Conn. health commissioner calls for repeal of vaccine exemptions

Issue will come up in next legislative session

By Rob Polansky, Susan Raff
Joe Raedle/Getty Images

HARTFORD, Conn. - Health officials, lawmakers and religious leaders made a plea on Monday to repeal certain immunizations exemptions.

Dr. Coleman-Mitchell, commissioner of the state Department of Public Health, recommended repealing religious exemptions to vaccines due to an increase in cases of diseases like the measles, which was thought to have been eradicated in the early 2000s.

Democratic lawmakers have been talking about this for a few months and support a repeal of the religious exemption. The governor is now saying this is the right thing to do.

While overall Connecticut has high vaccination rates, there are more than 100 schools were vaccine rates are below government recommendations.

"Sometimes legislators like to wait for the emergency and then act, wait for the bridge to go down, wait for that measles epidemic, and that's not the way you deal with public safety," Governor Ned Lamont said.

Lamont recently overruled his health commissioner who chose not to release the latest school by school vaccination data, now they appear to be on the same page.

"High vaccination rates protect not only vaccinated children but also those who cannot be or have not been vaccinated," Coleman-Mitchell said in a letter to lawmakers.

She called it "herd immunity."

"High vaccination rates at schools are especially important for medically fragile children," she said. "Some children have conditions that affect their immunity, such as illnesses that require chemotherapy."

Coleman-Mitchell noted that those children cannot be vaccinated and can be less able to fight off illnesses.

Senate Majority Leader Bob Duff of Norwalk expressed his support for eliminating the exemptions.

"When children are not vaccinated it jeopardizes their health and safety, as well as the health of others around them," Duff said. "Rolling back the religious exemption from vaccines is a step in the right direction towards addressing this issue, and I'm pleased that the Department of Health and the commissioner support this measure. Low immunization rates are a serious public health concern and it's critical that we work with health professionals across the state to fight back against misinformation on this topic."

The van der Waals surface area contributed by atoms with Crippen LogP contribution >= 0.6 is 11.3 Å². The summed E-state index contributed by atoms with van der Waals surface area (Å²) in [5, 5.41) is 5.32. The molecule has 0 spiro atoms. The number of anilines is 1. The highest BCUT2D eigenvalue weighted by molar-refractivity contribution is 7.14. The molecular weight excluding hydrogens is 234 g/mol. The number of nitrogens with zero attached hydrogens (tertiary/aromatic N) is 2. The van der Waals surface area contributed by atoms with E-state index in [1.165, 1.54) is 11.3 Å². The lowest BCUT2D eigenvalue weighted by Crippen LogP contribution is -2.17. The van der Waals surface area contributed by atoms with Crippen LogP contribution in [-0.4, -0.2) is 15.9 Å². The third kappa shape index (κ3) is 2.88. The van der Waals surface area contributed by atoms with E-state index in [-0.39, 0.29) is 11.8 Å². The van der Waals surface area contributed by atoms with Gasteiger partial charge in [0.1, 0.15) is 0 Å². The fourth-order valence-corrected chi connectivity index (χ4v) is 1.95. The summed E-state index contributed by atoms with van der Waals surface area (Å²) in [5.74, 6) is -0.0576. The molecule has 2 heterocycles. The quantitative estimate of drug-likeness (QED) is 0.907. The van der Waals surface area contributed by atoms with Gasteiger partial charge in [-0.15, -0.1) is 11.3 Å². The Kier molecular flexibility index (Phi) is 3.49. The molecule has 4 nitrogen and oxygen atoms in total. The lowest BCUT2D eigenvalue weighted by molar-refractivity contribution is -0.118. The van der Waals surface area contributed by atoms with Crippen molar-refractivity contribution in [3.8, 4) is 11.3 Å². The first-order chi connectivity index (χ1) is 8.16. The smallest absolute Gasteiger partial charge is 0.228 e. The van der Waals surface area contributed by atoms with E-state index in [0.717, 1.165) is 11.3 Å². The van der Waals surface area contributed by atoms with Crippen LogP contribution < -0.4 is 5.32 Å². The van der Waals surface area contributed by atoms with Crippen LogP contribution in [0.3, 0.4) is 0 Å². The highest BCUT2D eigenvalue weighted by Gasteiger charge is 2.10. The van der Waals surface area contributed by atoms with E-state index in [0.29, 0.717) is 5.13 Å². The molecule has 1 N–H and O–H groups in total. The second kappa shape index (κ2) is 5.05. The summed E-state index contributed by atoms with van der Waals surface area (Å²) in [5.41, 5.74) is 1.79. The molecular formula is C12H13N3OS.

Vaccines draw intense criticism from those using the exemption, some even claim lawmakers have close ties to pharmaceutical companies.

"Let's say we get rid of the religious exemption and some 300 getting vaccinated is going to change what for a company? That's a silly argument," said Rep. Matt Ritter.

Some say this is an intrusion of the government.

"This is horrible, that our legislators who work for us are getting away with this," said Megan Belval of Avon. "It is wrong and you will see, they will be on the wrong side of history. We are mothers and we know our children and we know what is right for our children we don't the need the government to tell us."

Some parents are convinced childhood vaccines cause autism.

"It's so heartbreaking to have a child with autism and it's so easy to say it was the vaccines that did it, even though they have been proved to be completely negative," said Dr. Stacy Taylor.

The plan would be for all children attending public schools to be vaccinated to October 2021 unless there's a medical reason.

Most states have religious or personal belief exemptions.

New York City recently got rid of its exemption after a measles outbreak. Maine also did away with its version this year.

In 2019, the United States has seen the largest increase in the number of measles cases in the last 25 years, the Centers for Disease Control and Prevention said.

The CDC said more than 1,241 people in 31 states contracted measles between Jan. 1 and Sept. 12, 2019, including three cases in Connecticut and more than 1,000 in Brooklyn and Rockland County, NY.

Coleman-Mitchell asked that the measure be taken up during the General Assembly's next legislative session.

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